ALASKA'S GHOST SHIP
Rediscovering the S.S. Baychimo at the UA Museum of the North
MARCH 2016 -- Josh Reuther, curator of archaeology at the University of Alaska Museum of the North, was browsing the drawers of the museum's collection range in the fall of 2015, looking for something to share with his students. What he found would be the answer to an 80-year-old mystery.
Reuther opened a drawer containing an ulu, a copper knife and other objects typical of Copper Inuit and Netsilik groups. The only clue as to the origins of the objects was a label that read, "Taken from the Beychimo (sic)." Reuther initially thought it was the name of an archaeological site. But after looking it up, he suspected it was a misspelling. And that "Beychimo" actually referred to the S.S. Baychimo, Alaska's notorious Ghost Ship of the 1930s.
In 1931, the cargo steamer S.S. Baychimo was abandoned in the Chukchi Sea off the northern coast of Alaska after sea ice trapped it during an early winter. The captain and crew deserted the ship, which carried furs from Canadian trappers and a variety of other cargo. Left aboard were scientific and navigational instruments, along with gear and personal items. Also on board was an ethnographic collection gathered in 1930 from Inuit groups in the Canadian Arctic by Richard Sterling Finnie, a filmmaker and photographer who had been commissioned to spend a year in Canada’s western Arctic documenting the ‘pristine’ culture of the Copper Eskimos.
After abandoning the ship, the crew assumed it had sunk.But a few weeks later, Inupiat hunters saw the ship floating near Skull Cliff, south of Barrow. The ship was boarded several times over the next three years. In 1933, crew and passengers from the MS Trader, a small trading vessel from Nome, boarded the abandoned ship and recovered a number of Finnie’s ethnological specimens. In 1934, Peter Palsson, a crewmember of the Trader, gave some of the specimens to Otto Geist, whose work on behalf of the first president of the university was intended to begin the collections for the University of Alaska Museum. That year, the Baychimo collection was accessioned to the museum, now known as the University of Alaska Museum of the North.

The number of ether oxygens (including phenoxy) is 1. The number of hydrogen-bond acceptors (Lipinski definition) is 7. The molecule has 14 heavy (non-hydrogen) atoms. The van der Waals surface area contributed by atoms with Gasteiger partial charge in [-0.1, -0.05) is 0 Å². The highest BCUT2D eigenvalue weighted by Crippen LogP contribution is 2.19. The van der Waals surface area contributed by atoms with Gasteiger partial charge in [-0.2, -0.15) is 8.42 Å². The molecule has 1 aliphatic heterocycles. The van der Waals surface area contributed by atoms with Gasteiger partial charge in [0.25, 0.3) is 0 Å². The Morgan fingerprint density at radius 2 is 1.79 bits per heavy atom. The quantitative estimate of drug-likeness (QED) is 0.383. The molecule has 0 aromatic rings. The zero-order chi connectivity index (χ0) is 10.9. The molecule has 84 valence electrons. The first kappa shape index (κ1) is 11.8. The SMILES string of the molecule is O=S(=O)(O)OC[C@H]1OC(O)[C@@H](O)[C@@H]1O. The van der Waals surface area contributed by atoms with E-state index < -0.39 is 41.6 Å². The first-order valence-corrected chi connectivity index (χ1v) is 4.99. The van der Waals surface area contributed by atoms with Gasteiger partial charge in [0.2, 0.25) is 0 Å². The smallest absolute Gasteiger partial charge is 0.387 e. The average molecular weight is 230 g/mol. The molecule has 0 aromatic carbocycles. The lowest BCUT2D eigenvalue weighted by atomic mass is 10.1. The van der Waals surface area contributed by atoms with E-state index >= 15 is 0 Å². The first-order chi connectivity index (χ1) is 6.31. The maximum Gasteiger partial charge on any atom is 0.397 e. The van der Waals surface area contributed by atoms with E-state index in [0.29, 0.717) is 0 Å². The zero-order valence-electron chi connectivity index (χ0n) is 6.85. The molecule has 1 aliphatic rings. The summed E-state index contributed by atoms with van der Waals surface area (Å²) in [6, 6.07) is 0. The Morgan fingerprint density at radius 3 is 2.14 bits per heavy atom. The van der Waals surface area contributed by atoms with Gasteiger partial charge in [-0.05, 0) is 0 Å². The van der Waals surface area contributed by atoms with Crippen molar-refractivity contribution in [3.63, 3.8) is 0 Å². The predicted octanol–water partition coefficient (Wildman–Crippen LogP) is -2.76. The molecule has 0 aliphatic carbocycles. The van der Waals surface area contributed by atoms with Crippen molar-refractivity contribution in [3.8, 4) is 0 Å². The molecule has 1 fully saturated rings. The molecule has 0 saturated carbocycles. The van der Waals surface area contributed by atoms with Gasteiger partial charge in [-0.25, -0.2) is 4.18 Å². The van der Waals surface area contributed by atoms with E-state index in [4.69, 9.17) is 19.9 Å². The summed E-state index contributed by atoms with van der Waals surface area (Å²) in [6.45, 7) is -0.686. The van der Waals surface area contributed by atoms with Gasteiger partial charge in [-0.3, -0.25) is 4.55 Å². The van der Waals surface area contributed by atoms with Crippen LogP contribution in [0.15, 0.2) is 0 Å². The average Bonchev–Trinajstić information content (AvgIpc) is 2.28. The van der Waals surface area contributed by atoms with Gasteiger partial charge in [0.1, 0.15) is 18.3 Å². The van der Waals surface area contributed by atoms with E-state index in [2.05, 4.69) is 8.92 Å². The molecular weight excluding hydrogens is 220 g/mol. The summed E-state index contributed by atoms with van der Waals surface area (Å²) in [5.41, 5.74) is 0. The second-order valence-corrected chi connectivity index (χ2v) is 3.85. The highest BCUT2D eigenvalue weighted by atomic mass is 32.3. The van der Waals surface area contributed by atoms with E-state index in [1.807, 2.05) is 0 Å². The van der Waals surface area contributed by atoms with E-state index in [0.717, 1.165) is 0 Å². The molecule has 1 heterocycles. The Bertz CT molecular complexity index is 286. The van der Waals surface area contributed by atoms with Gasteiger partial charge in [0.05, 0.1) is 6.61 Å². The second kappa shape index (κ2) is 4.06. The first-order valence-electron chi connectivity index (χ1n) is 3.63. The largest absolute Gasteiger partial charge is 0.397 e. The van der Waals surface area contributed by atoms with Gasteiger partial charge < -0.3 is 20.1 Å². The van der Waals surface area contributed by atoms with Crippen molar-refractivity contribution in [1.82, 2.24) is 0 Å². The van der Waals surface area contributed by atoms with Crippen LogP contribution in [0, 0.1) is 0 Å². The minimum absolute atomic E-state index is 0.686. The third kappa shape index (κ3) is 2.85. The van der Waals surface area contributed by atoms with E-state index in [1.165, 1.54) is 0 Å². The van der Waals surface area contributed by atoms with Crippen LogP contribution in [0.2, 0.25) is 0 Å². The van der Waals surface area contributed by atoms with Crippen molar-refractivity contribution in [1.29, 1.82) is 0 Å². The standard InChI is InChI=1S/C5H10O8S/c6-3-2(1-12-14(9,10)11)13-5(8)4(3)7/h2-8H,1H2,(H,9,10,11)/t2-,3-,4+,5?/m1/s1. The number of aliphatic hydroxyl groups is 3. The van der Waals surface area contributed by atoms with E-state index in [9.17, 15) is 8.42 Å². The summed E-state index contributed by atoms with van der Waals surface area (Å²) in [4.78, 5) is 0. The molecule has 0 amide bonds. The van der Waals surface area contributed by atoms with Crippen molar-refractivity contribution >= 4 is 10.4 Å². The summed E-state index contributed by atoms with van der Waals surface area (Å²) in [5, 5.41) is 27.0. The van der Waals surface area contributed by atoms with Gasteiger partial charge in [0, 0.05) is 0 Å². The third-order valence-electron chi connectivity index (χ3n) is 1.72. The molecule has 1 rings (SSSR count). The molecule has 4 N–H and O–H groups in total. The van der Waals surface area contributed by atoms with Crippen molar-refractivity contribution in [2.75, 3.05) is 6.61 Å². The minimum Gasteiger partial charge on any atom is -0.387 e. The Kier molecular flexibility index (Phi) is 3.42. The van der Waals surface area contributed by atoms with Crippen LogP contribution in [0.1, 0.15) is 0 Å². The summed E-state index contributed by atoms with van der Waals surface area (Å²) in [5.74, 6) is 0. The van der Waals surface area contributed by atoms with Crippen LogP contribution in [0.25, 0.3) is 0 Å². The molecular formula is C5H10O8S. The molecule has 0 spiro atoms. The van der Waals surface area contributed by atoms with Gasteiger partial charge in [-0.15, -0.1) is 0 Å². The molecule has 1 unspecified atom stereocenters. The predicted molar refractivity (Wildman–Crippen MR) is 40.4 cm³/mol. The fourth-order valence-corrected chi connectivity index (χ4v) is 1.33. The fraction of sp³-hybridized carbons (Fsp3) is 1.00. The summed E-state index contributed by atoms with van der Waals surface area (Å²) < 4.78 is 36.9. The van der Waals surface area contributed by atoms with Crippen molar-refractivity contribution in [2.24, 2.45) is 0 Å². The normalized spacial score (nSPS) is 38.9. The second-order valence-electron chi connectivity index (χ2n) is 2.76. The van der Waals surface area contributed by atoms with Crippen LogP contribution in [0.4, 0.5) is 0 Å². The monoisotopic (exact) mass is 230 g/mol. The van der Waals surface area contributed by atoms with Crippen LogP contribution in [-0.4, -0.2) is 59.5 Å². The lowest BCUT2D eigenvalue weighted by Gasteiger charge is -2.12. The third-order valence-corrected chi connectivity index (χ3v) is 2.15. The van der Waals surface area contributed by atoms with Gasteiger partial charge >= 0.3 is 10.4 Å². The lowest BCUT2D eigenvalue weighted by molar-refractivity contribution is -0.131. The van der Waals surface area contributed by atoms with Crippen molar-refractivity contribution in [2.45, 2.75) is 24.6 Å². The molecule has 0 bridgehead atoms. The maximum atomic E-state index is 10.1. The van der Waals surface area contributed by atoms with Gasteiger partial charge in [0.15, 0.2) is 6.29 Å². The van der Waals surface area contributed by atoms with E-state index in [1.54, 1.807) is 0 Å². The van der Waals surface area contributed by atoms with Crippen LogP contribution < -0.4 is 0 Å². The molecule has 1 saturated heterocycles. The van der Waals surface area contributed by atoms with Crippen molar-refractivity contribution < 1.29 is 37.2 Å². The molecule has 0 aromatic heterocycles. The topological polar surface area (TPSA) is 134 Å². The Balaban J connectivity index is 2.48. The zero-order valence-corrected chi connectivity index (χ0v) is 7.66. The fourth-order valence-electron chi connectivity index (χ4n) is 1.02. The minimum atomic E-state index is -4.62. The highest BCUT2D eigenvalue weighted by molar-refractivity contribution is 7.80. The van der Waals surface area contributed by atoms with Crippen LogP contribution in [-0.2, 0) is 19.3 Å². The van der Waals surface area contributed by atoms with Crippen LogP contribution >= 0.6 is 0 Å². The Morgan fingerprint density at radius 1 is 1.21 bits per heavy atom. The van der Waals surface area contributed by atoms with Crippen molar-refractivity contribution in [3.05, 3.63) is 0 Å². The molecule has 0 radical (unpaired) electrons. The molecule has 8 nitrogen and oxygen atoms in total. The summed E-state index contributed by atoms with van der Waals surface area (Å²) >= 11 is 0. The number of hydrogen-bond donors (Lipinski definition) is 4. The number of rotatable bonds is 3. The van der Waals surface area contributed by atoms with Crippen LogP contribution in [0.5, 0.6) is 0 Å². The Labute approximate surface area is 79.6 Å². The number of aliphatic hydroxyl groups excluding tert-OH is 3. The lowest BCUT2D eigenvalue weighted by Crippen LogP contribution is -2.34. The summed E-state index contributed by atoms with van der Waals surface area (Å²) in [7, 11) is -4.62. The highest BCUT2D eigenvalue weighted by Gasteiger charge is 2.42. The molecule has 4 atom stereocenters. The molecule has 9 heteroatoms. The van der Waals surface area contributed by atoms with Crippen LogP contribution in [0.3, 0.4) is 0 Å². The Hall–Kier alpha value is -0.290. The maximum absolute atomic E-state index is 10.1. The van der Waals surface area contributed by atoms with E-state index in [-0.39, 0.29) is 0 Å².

In a paper soon to be published by the journal Polar Record, Reuther and his colleague Jason Rogers of Northern Land Use Research Alaska describe the collection and the historical significance that lies in the chain of linked relationships. "The fate of Baychimo is unclear, but it most likely eventually succumbed to the ravages of the sea ice and the Arctic Ocean. The addition of these newly-revealed materials provides a remarkable story of historical congruence during the early 20th century Arctic explorations."